To get a full picture of the degree to which Donald Trump is or is not undermining the independence of key institutions like the FBI, we would need to know the answers to a whole slew of questions about this case: Has the White House put pressure on the inspector general? How serious is the criticism the forthcoming report levies against McCabe? And is Wray genuinely perturbed by these findings—or is he using them as an excuse to do Trump’s bidding?
It will take months, maybe years, until we get to the bottom of these questions. For political observers who want to avoid the mad rush to partisan judgment, it’s therefore tempting to insist that we cannot yet say whether something bad is going on. What we’re seeing at the FBI might be the most blatant political meddling with independent law enforcement agencies in living memory. Or it might simply be the usual accountability mechanisms playing themselves out as designed. It’s too early to tell.
But though the urge to withhold judgment is tempting, it is dead wrong. For while we, in any case, need to find answers to all of these questions, doing so is not a prerequisite for concluding that the White House is meddling with the FBI—and succeeding in corrupting the key institutions needed for the survival of liberal democracy.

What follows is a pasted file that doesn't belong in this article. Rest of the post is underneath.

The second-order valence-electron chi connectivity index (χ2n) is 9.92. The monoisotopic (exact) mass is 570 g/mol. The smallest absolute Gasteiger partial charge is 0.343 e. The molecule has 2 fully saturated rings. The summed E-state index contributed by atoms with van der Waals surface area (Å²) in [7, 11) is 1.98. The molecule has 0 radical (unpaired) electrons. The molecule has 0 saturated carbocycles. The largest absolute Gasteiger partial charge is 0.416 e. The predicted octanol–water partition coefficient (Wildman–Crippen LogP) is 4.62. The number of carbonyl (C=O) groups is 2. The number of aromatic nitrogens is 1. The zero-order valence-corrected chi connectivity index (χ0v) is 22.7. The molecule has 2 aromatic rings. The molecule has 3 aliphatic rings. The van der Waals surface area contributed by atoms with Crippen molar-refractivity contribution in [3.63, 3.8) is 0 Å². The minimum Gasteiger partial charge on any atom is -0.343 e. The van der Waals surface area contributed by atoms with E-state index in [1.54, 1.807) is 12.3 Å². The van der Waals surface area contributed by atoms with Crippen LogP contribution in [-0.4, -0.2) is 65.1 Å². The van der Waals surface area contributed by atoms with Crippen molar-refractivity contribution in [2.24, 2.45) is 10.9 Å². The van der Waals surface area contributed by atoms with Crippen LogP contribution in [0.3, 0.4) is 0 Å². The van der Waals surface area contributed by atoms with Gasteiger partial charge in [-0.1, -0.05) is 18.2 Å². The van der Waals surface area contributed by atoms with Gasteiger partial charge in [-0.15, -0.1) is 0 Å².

To recap, McCabe is a highly distinguished career official. Even when senior officials make significant mistakes, it is highly unusual for them to be hounded out of their positions less than two months before they are set to retire. Trump has already fired a previous FBI director because he was unwilling to swear political loyalty to him. Over the past months, Trump has deployed the whole arsenal of his weapons—from early morning tweets to lackey congressmen to adulatory television hosts—to smear McCabe. And he so happens to have a lot to gain from McCabe’s departure.